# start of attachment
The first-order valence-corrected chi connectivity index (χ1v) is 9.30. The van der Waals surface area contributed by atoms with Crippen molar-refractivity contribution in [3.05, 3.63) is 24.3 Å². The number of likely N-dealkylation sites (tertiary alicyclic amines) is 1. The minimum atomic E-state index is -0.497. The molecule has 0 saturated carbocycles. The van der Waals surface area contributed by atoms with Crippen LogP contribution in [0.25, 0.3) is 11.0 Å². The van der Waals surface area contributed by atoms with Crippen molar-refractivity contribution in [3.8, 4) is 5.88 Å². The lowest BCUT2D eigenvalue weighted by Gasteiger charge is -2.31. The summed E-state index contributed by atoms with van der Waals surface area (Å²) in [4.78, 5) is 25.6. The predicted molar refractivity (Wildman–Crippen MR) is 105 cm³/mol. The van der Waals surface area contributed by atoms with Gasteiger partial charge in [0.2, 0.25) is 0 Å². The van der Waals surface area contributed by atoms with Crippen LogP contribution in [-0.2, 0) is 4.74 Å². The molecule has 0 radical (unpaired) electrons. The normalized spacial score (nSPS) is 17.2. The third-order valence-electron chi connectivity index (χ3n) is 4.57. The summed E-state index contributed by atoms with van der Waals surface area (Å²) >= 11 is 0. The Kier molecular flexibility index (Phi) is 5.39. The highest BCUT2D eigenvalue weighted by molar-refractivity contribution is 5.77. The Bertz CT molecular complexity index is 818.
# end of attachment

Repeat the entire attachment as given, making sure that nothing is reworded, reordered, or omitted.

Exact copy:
The first-order valence-corrected chi connectivity index (χ1v) is 9.30. The van der Waals surface area contributed by atoms with Crippen molar-refractivity contribution in [3.05, 3.63) is 24.3 Å². The number of likely N-dealkylation sites (tertiary alicyclic amines) is 1. The minimum atomic E-state index is -0.497. The molecule has 0 saturated carbocycles. The van der Waals surface area contributed by atoms with Crippen LogP contribution in [0.25, 0.3) is 11.0 Å². The van der Waals surface area contributed by atoms with Crippen molar-refractivity contribution in [3.8, 4) is 5.88 Å². The lowest BCUT2D eigenvalue weighted by Gasteiger charge is -2.31. The summed E-state index contributed by atoms with van der Waals surface area (Å²) in [4.78, 5) is 25.6. The predicted molar refractivity (Wildman–Crippen MR) is 105 cm³/mol. The van der Waals surface area contributed by atoms with Gasteiger partial charge in [0.2, 0.25) is 0 Å². The van der Waals surface area contributed by atoms with Crippen LogP contribution in [-0.2, 0) is 4.74 Å². The molecule has 0 radical (unpaired) electrons. The normalized spacial score (nSPS) is 17.2. The third-order valence-electron chi connectivity index (χ3n) is 4.57. The summed E-state index contributed by atoms with van der Waals surface area (Å²) >= 11 is 0. The Kier molecular flexibility index (Phi) is 5.39. The highest BCUT2D eigenvalue weighted by molar-refractivity contribution is 5.77. The Bertz CT molecular complexity index is 818.